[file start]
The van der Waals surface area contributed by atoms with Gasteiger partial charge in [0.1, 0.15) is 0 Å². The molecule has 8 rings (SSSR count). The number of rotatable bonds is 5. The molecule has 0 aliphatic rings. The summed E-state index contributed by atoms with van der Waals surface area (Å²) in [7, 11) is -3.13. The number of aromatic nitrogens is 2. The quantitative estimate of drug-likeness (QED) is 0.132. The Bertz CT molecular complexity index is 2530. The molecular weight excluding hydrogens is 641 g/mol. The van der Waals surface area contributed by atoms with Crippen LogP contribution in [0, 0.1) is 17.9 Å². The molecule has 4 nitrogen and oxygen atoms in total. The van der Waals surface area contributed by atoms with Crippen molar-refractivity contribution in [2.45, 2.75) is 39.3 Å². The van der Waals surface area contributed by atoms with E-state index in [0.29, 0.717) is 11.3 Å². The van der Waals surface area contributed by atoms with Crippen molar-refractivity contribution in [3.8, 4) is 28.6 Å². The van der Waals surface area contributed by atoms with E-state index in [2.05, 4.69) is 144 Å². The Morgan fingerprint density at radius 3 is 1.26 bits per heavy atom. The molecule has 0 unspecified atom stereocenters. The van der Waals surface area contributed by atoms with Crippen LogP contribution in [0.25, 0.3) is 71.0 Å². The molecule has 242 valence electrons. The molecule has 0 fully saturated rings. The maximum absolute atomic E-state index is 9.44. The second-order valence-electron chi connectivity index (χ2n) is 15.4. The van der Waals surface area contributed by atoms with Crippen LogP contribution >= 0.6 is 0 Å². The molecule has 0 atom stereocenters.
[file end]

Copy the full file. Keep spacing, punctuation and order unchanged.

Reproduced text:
The van der Waals surface area contributed by atoms with Gasteiger partial charge in [0.1, 0.15) is 0 Å². The molecule has 8 rings (SSSR count). The number of rotatable bonds is 5. The molecule has 0 aliphatic rings. The summed E-state index contributed by atoms with van der Waals surface area (Å²) in [7, 11) is -3.13. The number of aromatic nitrogens is 2. The quantitative estimate of drug-likeness (QED) is 0.132. The Bertz CT molecular complexity index is 2530. The molecular weight excluding hydrogens is 641 g/mol. The van der Waals surface area contributed by atoms with Crippen LogP contribution in [0, 0.1) is 17.9 Å². The molecule has 4 nitrogen and oxygen atoms in total. The van der Waals surface area contributed by atoms with Crippen molar-refractivity contribution in [2.45, 2.75) is 39.3 Å². The van der Waals surface area contributed by atoms with E-state index in [0.29, 0.717) is 11.3 Å². The van der Waals surface area contributed by atoms with Crippen molar-refractivity contribution in [3.8, 4) is 28.6 Å². The van der Waals surface area contributed by atoms with E-state index in [2.05, 4.69) is 144 Å². The Morgan fingerprint density at radius 3 is 1.26 bits per heavy atom. The molecule has 0 unspecified atom stereocenters. The van der Waals surface area contributed by atoms with Crippen LogP contribution in [0.25, 0.3) is 71.0 Å². The molecule has 242 valence electrons. The molecule has 0 fully saturated rings. The maximum absolute atomic E-state index is 9.44. The second-order valence-electron chi connectivity index (χ2n) is 15.4. The van der Waals surface area contributed by atoms with Crippen LogP contribution >= 0.6 is 0 Å². The molecule has 0 atom stereocenters.